Most tektites appear black at first, although thin cuts can make them yellowish or brownish. Moldavites has a unique green colour which is very rare among tektites. A second type is the Urengoy, which is rare and very valuable (only three of them have been found), and Georgiaites. They are also rare and extremely valuable. The transparency of the moldavite makes it stand out, is moldavite rare!
We recognize these colors in moldavites
Pale Green (sometimes known by the names water green and apple green moldavites
Bottle green (the favored)
Poisonous (acid) green
Olive green is my favorite colour among moldavites. These are moldavite typical colours. However, the poisonous and green moldavites are very uncommon. They are also very valuable, two-colored moldavites. The most common use of ground and polished mouldavites is in jewelry. They are transparent, and they give the best results.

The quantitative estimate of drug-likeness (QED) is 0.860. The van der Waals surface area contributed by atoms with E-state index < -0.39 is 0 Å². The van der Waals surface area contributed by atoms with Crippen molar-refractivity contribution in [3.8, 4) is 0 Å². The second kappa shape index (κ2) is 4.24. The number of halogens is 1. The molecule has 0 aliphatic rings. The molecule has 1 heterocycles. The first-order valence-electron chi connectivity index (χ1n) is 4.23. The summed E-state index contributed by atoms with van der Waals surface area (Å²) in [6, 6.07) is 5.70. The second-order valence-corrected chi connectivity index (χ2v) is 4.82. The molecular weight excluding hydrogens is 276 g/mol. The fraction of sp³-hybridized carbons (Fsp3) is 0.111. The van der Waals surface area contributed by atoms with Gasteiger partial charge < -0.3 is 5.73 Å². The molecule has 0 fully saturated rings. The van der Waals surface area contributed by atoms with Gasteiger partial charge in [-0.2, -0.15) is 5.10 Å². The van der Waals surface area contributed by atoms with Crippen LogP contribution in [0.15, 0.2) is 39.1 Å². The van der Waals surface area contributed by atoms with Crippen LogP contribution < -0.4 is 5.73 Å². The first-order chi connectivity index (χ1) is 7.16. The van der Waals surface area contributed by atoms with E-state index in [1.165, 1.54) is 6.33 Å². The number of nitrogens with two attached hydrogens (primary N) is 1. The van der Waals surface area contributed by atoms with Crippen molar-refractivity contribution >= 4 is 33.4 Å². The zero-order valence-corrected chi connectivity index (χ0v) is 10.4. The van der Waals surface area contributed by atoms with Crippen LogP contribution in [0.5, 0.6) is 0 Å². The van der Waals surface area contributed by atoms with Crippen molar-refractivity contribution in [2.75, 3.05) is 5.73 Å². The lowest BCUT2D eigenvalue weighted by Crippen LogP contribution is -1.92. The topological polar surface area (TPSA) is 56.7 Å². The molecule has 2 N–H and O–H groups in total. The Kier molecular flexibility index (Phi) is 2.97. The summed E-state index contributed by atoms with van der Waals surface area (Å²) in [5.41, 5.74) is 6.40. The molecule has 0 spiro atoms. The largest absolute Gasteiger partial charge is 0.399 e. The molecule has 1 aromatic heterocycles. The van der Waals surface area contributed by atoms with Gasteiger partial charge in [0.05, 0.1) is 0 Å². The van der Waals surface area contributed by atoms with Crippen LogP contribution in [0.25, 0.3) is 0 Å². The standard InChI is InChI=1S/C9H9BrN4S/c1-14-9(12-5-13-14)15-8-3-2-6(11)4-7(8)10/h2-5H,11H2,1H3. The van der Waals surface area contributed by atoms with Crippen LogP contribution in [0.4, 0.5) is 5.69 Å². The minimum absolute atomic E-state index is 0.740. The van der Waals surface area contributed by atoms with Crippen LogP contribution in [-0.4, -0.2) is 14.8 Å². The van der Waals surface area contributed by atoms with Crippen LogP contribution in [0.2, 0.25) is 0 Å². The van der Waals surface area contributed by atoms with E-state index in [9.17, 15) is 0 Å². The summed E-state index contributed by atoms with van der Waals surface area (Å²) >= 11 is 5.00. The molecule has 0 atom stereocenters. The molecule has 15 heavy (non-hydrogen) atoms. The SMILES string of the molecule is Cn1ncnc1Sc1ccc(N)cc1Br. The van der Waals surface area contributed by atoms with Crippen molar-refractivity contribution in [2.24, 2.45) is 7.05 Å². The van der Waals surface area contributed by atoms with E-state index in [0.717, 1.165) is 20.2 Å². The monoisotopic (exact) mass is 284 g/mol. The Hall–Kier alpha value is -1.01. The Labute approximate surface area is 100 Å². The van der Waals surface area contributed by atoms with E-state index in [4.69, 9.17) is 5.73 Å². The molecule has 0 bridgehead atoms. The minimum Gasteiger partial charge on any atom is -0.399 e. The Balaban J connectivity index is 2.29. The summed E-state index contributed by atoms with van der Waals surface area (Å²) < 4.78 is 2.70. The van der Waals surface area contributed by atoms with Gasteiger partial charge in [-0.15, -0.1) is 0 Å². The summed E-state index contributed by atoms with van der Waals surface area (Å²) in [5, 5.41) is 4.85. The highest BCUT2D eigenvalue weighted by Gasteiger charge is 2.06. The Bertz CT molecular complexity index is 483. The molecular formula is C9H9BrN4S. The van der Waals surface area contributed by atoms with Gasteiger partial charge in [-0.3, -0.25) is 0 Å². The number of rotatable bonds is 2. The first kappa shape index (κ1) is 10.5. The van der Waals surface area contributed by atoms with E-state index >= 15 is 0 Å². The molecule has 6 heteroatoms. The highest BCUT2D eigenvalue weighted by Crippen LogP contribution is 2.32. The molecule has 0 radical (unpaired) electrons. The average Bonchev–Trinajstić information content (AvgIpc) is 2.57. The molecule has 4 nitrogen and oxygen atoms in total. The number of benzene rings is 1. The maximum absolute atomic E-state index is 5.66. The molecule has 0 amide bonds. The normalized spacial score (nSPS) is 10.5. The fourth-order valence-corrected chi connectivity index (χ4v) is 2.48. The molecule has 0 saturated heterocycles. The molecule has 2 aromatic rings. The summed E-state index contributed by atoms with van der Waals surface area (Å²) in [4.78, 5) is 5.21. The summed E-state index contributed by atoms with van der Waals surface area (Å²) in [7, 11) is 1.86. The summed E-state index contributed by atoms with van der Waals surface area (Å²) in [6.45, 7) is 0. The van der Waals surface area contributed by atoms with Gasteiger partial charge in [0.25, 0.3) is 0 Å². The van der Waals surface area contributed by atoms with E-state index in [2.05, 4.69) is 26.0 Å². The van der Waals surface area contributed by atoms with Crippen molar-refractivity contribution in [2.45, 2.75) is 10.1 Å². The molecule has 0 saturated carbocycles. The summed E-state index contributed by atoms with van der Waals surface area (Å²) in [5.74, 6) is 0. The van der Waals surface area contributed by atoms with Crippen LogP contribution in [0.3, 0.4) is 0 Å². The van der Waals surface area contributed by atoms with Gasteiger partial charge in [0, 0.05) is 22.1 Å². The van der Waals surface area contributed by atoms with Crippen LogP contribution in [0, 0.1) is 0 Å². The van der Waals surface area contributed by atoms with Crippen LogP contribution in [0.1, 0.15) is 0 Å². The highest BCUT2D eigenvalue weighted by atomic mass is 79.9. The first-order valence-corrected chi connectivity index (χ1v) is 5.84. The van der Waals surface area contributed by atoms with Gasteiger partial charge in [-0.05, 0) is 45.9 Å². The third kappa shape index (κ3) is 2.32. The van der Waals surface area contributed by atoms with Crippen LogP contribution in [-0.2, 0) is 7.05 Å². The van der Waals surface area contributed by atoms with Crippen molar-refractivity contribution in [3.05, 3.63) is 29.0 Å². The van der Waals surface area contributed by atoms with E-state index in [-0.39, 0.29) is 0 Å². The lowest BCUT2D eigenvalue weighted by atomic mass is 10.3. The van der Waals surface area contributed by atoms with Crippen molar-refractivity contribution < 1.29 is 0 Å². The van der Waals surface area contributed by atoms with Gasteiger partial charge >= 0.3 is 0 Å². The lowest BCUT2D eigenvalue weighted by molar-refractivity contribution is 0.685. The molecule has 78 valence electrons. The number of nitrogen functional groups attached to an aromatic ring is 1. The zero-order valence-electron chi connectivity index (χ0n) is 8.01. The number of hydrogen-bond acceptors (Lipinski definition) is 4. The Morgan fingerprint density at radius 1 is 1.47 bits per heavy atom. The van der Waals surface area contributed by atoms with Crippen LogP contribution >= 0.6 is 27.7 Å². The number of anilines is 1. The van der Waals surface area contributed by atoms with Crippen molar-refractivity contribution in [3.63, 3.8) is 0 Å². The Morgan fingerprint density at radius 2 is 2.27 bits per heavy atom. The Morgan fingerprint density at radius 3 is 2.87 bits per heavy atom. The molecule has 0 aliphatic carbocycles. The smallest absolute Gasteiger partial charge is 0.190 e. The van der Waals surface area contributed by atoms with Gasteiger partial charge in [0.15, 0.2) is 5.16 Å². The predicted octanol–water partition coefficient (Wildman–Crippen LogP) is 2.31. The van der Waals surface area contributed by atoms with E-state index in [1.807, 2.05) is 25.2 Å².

Locality affects the colors of moldavites
Most common are bottle green and light moldavite in South Bohemia. You will find them less often in the Radomilice region, which is home to pale green moldavite. Olive green and brownish varieties are also common (e.g. Dobrkovska Lhotka Zatacka. South Bohemia’s poisonous green moldavites is quite rare.
Moravian Moldavites are predominantly olive-green or brown.
What causes the moldavites to have a particular color?
Their chemical coposition influences the colour and transparency. The most significant influence on the colour is the chemical coposition of iron (Fe , Fe HTML3_, and manganese [Mn II]. Moldavites are dominated by bivalent iron. This is the major factor that influences green colour. Trivalent iron can cause brownish colour. The more Fe /Fe II is, the more brown the moldavite.
Low titanium levels can create transparency.